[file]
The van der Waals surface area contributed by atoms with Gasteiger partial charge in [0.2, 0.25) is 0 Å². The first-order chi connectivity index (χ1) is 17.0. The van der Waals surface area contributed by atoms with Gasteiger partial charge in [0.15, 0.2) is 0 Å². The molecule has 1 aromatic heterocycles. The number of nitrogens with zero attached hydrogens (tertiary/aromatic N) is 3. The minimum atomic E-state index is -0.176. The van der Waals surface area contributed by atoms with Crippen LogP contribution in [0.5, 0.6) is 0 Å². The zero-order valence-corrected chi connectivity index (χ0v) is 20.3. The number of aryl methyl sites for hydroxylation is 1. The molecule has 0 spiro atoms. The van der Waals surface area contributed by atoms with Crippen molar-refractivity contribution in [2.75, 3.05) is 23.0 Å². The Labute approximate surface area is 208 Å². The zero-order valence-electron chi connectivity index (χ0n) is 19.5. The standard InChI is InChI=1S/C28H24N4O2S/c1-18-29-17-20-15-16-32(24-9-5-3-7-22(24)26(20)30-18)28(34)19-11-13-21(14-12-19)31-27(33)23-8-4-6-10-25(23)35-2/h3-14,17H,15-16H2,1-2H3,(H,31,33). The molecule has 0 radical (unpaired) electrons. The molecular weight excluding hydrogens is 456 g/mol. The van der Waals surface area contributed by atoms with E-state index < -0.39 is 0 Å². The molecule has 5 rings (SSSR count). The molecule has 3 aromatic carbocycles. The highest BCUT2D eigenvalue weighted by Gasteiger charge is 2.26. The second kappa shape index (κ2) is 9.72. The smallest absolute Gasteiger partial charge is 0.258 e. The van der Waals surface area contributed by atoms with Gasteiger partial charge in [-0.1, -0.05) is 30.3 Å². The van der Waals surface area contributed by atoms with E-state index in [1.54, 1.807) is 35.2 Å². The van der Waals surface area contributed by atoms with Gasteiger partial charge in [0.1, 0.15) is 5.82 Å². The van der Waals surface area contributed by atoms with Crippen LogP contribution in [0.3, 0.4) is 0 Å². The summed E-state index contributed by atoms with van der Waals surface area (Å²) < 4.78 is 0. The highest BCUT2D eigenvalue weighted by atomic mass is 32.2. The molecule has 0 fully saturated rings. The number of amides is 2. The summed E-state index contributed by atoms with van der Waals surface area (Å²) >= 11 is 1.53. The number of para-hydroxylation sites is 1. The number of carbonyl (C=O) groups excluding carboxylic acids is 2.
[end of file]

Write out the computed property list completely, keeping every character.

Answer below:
The van der Waals surface area contributed by atoms with Gasteiger partial charge in [0.2, 0.25) is 0 Å². The first-order chi connectivity index (χ1) is 17.0. The van der Waals surface area contributed by atoms with Gasteiger partial charge in [0.15, 0.2) is 0 Å². The molecule has 1 aromatic heterocycles. The number of nitrogens with zero attached hydrogens (tertiary/aromatic N) is 3. The minimum atomic E-state index is -0.176. The van der Waals surface area contributed by atoms with Crippen LogP contribution in [0.5, 0.6) is 0 Å². The zero-order valence-corrected chi connectivity index (χ0v) is 20.3. The number of aryl methyl sites for hydroxylation is 1. The molecule has 0 spiro atoms. The van der Waals surface area contributed by atoms with Crippen molar-refractivity contribution in [2.75, 3.05) is 23.0 Å². The Labute approximate surface area is 208 Å². The zero-order valence-electron chi connectivity index (χ0n) is 19.5. The standard InChI is InChI=1S/C28H24N4O2S/c1-18-29-17-20-15-16-32(24-9-5-3-7-22(24)26(20)30-18)28(34)19-11-13-21(14-12-19)31-27(33)23-8-4-6-10-25(23)35-2/h3-14,17H,15-16H2,1-2H3,(H,31,33). The molecule has 0 radical (unpaired) electrons. The molecular weight excluding hydrogens is 456 g/mol. The van der Waals surface area contributed by atoms with E-state index < -0.39 is 0 Å². The molecule has 5 rings (SSSR count). The molecule has 3 aromatic carbocycles. The highest BCUT2D eigenvalue weighted by Gasteiger charge is 2.26. The second kappa shape index (κ2) is 9.72. The smallest absolute Gasteiger partial charge is 0.258 e. The van der Waals surface area contributed by atoms with Gasteiger partial charge in [-0.1, -0.05) is 30.3 Å². The van der Waals surface area contributed by atoms with E-state index in [1.54, 1.807) is 35.2 Å². The van der Waals surface area contributed by atoms with Gasteiger partial charge in [0.1, 0.15) is 5.82 Å². The van der Waals surface area contributed by atoms with Crippen LogP contribution in [0.3, 0.4) is 0 Å². The summed E-state index contributed by atoms with van der Waals surface area (Å²) < 4.78 is 0. The highest BCUT2D eigenvalue weighted by atomic mass is 32.2. The molecule has 0 fully saturated rings. The number of amides is 2. The summed E-state index contributed by atoms with van der Waals surface area (Å²) >= 11 is 1.53. The number of para-hydroxylation sites is 1. The number of carbonyl (C=O) groups excluding carboxylic acids is 2.